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Springsteen cancels Greensboro show over House Bill 2

Family protest against HB2 in front of Governor's Mansion

Protesters sing "Let Us Pee" during a protest against HB2 at the Governor's Mansion in Raleigh, NC Saturday, April 2, 2016.
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Protesters sing "Let Us Pee" during a protest against HB2 at the Governor's Mansion in Raleigh, NC Saturday, April 2, 2016.

Bruce Springsteen has canceled his concert scheduled for Sunday night at Greensboro, citing House Bill 2.

There has been talk of concert cancellations in North Carolina over the controversial measure, but this is a big one. Springsteen broke the news Friday with a Facebook post:

Some things are more important than a rock show and this fight against prejudice and bigotry – which is happening as I write – is one of them. It is the strongest means I have for raising my voice in opposition to those who continue to push us backwards instead of forwards.

House Bill 2, enacted on March 23, outlaws local nondiscrimination ordinances that would let transgender people choose which public bathrooms to use, based on their gender identity. It also bars North Carolinians from filing suit in state courts to challenge other forms of discrimination.

Citing businesses and advocacy groups that are campaigning to overturn the law, Springsteen said he wanted to “show solidarity for those freedom fighters.” He offered “deepest apologies to our dedicated fans in Greensboro.”

Greensboro Coliseum management confirmed the cancellation. Tickets will be refunded at point of purchase. The show was nearly sold out, with more than 15,000 tickets sold.

State Sen. Dan Blue Jr. of Raleigh, the Senate Democratic leader, called the cancellation “the latest blow to North Carolina’s economy” in the aftermath of House Bill 2.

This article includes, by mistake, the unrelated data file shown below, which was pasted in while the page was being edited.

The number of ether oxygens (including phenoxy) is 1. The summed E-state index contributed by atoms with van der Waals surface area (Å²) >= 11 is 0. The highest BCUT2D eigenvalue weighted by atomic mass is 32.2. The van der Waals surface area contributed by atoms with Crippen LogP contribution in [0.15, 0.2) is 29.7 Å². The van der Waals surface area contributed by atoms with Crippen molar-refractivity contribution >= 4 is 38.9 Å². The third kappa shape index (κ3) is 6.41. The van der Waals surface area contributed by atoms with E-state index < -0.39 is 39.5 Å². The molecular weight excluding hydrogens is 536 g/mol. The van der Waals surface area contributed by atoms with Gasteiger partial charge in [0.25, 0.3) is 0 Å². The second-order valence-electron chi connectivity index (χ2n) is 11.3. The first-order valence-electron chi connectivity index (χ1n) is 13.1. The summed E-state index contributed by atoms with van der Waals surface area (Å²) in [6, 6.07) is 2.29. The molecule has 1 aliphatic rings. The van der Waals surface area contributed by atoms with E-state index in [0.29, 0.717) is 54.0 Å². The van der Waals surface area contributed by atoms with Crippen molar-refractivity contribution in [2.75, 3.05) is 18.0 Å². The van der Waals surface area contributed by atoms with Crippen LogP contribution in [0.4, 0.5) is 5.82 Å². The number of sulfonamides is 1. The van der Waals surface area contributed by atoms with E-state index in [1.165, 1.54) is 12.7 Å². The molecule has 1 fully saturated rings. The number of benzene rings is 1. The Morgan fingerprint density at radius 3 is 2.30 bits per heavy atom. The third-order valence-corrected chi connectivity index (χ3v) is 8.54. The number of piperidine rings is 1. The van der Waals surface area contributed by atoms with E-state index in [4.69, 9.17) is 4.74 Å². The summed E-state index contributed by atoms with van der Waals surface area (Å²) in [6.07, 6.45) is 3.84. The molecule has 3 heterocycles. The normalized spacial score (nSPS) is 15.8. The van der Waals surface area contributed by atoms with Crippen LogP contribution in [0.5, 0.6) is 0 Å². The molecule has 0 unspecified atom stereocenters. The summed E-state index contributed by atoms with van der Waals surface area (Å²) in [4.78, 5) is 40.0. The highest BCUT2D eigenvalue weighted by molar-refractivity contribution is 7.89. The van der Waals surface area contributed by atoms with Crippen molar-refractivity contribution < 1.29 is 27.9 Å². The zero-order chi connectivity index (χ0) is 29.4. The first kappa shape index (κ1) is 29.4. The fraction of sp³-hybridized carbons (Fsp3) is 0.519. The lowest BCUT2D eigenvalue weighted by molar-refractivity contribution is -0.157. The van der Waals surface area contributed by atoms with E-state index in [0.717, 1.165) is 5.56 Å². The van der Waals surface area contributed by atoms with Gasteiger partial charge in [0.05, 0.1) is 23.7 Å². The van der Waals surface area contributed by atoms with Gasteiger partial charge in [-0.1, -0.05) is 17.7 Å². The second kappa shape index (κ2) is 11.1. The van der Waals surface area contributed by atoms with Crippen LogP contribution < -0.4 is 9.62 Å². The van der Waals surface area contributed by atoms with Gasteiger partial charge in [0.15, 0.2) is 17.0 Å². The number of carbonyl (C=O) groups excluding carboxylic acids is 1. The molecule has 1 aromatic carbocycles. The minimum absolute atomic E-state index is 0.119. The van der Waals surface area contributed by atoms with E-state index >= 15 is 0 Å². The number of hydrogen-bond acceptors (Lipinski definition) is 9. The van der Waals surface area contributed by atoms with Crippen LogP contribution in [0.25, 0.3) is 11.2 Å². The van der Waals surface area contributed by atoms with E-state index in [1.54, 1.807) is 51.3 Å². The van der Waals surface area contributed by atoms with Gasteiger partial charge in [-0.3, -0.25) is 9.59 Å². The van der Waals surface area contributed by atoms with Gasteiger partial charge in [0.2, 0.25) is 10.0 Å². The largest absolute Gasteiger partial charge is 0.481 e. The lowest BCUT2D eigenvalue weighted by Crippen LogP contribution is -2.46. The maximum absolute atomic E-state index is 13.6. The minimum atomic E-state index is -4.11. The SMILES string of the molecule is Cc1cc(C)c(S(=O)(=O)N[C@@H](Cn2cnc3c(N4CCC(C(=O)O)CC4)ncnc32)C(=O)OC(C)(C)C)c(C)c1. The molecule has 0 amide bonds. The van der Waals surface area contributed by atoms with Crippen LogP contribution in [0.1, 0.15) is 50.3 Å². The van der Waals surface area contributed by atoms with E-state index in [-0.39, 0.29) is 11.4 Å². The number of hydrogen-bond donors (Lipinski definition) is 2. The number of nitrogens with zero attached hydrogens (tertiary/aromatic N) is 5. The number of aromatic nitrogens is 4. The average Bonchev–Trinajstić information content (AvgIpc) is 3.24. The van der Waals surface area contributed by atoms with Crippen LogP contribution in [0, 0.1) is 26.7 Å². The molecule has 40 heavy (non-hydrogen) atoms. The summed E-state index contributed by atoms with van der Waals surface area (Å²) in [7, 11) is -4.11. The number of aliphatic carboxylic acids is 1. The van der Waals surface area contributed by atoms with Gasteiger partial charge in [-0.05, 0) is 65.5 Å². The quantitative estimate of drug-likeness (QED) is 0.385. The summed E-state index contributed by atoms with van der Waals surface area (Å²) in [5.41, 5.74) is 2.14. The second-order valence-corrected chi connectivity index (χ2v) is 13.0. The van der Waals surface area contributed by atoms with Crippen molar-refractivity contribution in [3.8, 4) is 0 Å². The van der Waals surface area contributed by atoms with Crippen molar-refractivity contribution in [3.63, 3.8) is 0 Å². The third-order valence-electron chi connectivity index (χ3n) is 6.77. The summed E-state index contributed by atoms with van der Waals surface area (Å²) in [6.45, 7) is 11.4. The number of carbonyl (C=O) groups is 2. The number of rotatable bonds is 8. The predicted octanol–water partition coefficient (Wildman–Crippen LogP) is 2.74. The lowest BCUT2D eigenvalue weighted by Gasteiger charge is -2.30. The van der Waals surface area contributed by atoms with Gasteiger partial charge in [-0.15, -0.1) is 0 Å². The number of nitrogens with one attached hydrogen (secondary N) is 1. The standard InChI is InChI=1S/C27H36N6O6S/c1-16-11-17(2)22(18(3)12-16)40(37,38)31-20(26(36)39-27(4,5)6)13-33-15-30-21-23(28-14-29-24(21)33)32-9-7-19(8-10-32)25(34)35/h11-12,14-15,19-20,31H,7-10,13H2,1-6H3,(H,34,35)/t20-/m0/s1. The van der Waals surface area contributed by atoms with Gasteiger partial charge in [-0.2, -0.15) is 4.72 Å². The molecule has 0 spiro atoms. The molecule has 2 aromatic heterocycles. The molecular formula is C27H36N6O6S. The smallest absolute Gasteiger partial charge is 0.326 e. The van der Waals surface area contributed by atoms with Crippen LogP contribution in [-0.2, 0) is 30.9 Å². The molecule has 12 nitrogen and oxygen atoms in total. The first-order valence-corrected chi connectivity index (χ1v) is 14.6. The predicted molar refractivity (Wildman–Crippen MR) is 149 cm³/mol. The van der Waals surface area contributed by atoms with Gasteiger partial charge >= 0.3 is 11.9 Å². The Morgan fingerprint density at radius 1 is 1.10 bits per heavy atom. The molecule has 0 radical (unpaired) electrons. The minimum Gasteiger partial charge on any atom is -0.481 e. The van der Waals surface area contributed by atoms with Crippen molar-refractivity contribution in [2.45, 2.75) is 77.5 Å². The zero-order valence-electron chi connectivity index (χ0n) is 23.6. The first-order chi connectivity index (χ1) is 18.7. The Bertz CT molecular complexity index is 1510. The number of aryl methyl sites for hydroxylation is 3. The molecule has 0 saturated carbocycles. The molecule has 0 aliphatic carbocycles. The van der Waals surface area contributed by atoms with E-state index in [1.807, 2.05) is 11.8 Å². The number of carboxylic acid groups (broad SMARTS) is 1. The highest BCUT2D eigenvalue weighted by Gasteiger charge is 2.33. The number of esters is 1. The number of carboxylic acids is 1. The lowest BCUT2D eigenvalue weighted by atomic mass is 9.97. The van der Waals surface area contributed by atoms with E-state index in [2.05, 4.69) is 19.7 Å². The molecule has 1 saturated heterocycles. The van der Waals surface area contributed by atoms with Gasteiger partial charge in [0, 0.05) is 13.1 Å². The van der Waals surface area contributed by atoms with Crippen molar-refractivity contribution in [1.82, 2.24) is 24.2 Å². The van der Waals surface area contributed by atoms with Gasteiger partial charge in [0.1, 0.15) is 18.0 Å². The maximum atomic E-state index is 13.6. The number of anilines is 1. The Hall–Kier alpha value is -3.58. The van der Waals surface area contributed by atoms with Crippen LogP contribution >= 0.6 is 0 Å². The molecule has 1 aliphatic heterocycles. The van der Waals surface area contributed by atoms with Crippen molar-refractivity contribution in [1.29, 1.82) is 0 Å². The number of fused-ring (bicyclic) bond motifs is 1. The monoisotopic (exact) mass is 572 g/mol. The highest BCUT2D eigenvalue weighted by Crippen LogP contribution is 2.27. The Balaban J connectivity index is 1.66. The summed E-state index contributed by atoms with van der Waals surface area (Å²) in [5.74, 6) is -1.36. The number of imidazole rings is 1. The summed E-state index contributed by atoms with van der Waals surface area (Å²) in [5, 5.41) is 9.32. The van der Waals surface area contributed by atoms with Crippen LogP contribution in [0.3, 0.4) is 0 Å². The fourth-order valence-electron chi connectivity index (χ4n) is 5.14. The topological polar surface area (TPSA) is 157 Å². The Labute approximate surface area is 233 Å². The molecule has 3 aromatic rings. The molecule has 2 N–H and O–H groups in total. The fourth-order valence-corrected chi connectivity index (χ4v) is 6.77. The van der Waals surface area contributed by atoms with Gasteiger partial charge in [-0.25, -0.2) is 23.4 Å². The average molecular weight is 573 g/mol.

“This bill has created a mess,” Blue said in a news release. “Republicans need to admit their mistake on this and do what is right for the sake of this state.”

Fans took the news hard, but most remained philosophical about it.

“As disappointed as I am, this is why we love Bruce Springsteen,” said Steve Eisenstadt of Raleigh, who had tickets to Sunday’s show. “Not just his music, but his incredible political awareness and common sense. It’s hard to accept that I won’t get to see my favorite artist. But it’s Bruce being Bruce.”

The Human Rights Campaign, a national organization that advocates for lesbian, gay, bisexual and transgender people, praised Springsteen’s decision. In a statement, the group called the singer “a hero and an icon (who) gives voice, both through his music and his advocacy, to those who struggle against injustice and equality.”

But not all the reaction was positive. In a Facebook comment, Raleigh musician Steve Baker asked, “Will Bruce now cancel shows in every city or state that has a law on the books with which he disagrees, or has voted for a Governor or Senator he doesn’t like?”

David Menconi: 919-829-4759, @NCDavidMenconi

In a video statement released by the Governor's office, North Carolina Governor Pat McCrory indicates he may be open to "new ideas" for HB2, which replaces local ordinances with a statewide nondiscrimination law that doesn’t include sexual orienta

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